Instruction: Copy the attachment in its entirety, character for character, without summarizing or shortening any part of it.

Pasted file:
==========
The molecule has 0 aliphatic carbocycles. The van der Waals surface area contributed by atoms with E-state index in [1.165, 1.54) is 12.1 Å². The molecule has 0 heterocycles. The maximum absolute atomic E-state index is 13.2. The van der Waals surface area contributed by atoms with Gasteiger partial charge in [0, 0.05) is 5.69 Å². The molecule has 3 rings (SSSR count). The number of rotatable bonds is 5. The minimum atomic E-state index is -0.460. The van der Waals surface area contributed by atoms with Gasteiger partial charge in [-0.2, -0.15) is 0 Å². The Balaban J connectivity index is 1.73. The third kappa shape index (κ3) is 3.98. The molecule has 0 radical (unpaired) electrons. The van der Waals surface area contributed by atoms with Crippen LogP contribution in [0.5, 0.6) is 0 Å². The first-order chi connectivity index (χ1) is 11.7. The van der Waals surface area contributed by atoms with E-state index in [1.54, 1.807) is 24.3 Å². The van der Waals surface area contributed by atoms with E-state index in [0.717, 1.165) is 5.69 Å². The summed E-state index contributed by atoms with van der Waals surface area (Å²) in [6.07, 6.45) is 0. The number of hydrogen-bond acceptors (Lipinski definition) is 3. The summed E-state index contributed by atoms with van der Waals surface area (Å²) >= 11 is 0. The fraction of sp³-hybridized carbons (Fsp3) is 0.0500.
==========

The molecule has 0 aliphatic carbocycles. The van der Waals surface area contributed by atoms with E-state index in [1.165, 1.54) is 12.1 Å². The molecule has 0 heterocycles. The maximum absolute atomic E-state index is 13.2. The van der Waals surface area contributed by atoms with Gasteiger partial charge in [0, 0.05) is 5.69 Å². The molecule has 3 rings (SSSR count). The number of rotatable bonds is 5. The minimum atomic E-state index is -0.460. The van der Waals surface area contributed by atoms with Gasteiger partial charge in [-0.2, -0.15) is 0 Å². The Balaban J connectivity index is 1.73. The third kappa shape index (κ3) is 3.98. The molecule has 0 radical (unpaired) electrons. The van der Waals surface area contributed by atoms with Crippen LogP contribution in [0.5, 0.6) is 0 Å². The first-order chi connectivity index (χ1) is 11.7. The van der Waals surface area contributed by atoms with E-state index in [1.54, 1.807) is 24.3 Å². The van der Waals surface area contributed by atoms with E-state index in [0.717, 1.165) is 5.69 Å². The summed E-state index contributed by atoms with van der Waals surface area (Å²) in [6.07, 6.45) is 0. The number of hydrogen-bond acceptors (Lipinski definition) is 3. The summed E-state index contributed by atoms with van der Waals surface area (Å²) >= 11 is 0. The fraction of sp³-hybridized carbons (Fsp3) is 0.0500.